© 2011 Leighann Lord
I’m a comedian, a writer and an actress. I am no stranger to weird. But when I showed up for my very first ever 5K run it was clear that the Running Community has completely out-weirded all of us. There was a young lady who showed up to run wearing a neon pink tutu. I felt undressed. I wanted to ask her, “Hey, what’s with the tutu?” But I was afraid she’d give me a perfectly plausible answer that would push me way closer to weird than I wanted to be.
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A casual observation revealed that being A Very Serious Runner involves wearing a lot of spandex. I wasn’t sure if I’d shown up for a run or a casting call for “Flash Dance.” I’m no spandex zoning expert but I’m reasonably sure these folks were way over the legal limit. Clearly, I am not A Serious Runner.
No tutu? No Spandex? What the hell was I doing at a 5K run? To be honest, what I do is less than running but more than walking. On a good day you can call it jogging. On a bad day it’s agitated shuffling.
The main reason I began running is because of my Husband. Last year he had a heart attack scare. It turned out just to be a torn rib cage muscle from epic amounts of snow shoveling, but apparently staring a casket in the face was the impetus he needed to finally get in shape. Under the guidance of a personal trainer he’s been swimming, golfing, lifting and toning. He’s lost a significant amount of weight and I am more proud of him than words can say.
Then one day he texted me and said he wanted to start running. “Great” I texted back. Then he said, “Do you want run with me?”
“Hell no!” I thought. I hate running. I got an “F” in my high school track and field gym class. Running is not an activity one does for fun. It’s what you do when you need to employ the latter half of the Fight or Flight response.
For the past three years my preferred work out has been mixed martial arts. For six, sometimes eight hours a week I was taking classes in kick boxing and submission grappling. I loved it. There’s nothing like knowing how to kick a little ass or how to defend your own should flight not be an option. However, this past year, a heavy comedy tour schedule has made regular training impossible. And truth be told as fun as it was, after three years, I was tired of hitting people. I was also tired of getting hit.
If I wanted to stay in shape though, I needed a workout I could do anywhere. And although I was loathed to admit it, running seemed to fit the bill. So, to my Husband’s amazement and mine, I texted back, “Yes, I’ll run with you.” Six months later, we were at our first Run, thanks to the Couch to 5K program, which incidentally didn’t mention anything about spandex or pink tutus.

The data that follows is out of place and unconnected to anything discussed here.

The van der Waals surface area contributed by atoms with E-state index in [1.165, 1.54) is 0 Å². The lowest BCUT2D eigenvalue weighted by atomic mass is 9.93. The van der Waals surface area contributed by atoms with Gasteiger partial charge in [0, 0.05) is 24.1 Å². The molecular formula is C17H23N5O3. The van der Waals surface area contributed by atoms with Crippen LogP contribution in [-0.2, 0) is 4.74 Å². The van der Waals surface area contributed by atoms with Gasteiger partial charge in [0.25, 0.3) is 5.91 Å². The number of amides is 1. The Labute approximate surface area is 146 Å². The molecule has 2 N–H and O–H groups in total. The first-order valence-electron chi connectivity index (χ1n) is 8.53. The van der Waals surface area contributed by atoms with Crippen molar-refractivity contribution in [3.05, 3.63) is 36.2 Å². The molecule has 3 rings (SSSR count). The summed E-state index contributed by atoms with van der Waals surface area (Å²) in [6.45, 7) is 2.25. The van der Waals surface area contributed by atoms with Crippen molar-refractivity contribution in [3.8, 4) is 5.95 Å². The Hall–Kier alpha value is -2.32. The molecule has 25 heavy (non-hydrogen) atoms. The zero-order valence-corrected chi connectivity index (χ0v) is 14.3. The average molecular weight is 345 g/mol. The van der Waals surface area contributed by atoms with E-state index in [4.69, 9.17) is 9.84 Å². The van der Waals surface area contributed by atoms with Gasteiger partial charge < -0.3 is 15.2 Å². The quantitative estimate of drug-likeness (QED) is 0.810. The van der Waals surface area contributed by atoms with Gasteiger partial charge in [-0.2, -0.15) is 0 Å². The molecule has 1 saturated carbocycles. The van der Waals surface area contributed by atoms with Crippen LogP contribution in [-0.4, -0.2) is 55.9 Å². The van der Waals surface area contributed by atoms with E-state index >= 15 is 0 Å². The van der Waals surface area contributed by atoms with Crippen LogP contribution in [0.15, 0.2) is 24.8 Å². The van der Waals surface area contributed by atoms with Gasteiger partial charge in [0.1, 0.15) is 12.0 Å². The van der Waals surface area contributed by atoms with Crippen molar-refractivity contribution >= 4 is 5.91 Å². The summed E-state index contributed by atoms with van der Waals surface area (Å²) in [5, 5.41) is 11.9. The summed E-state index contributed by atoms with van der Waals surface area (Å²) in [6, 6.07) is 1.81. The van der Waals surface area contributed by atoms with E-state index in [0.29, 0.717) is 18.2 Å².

My training consisted of running on a local track, and on the treadmill at the gym when the weather got too cold. This did not prepare me for running in Prospect Park with uneven ground and Hills. If I’d known about The Hills ahead of time, I might not have signed up. Now, the treadmill at the gym has a handy, dandy incline button. I used it once, by accident I’m sure. I didn’t like it. I turned it off and never used it again. But you can’t turn off nature.
The thing is I didn't even see the hill coming. I was jogging along, enjoying the scenery and then gradually became aware that my calves were on fire. I looked and saw a hill sloping upward to infinity. “Where are those damn petty cabs when you need one?” I’m not A Serious Runner. Pride is not an issue. I would have jumped in the cab and said, “To the top my good man!"
I thought going downhill would be easier. And in a way it was. Instead of praying for death, I prayed for a medically induced coma. Going downhill engages a slightly different set of muscles that from the feel of it would rather have remained anonymous. Those muscles weren’t interested in doing a 5K. They wanted to get back on the couch. Perhaps then it was no coincidence that this 5K was for the benefit of NYU’s Physical Therapy Research. Thanks to The Hill, I might need to avail myself of their services.
So no one was more shocked than me when I looked up and saw two young ladies holding a “3 Mile” sign, yelling, “You’re almost there!” I am? I crossed the finish line at 42 minutes and 43 seconds! I felt exhilarated. I felt like I could do anything. Well almost anything. Now, I have to do my taxes. I'd rather run. And if I don't do my taxes, I'll have to.
The only thing more exciting than finishing my first 5K was the unexpected, post-run bagel buffet, T-shirt and goody bag. I didn’t know we got food and parting gifts. Sweet! The pain in my hips, calves and feet notwithstanding, I can’t wait for the next run. Maybe that goody bag with have a tutu in it.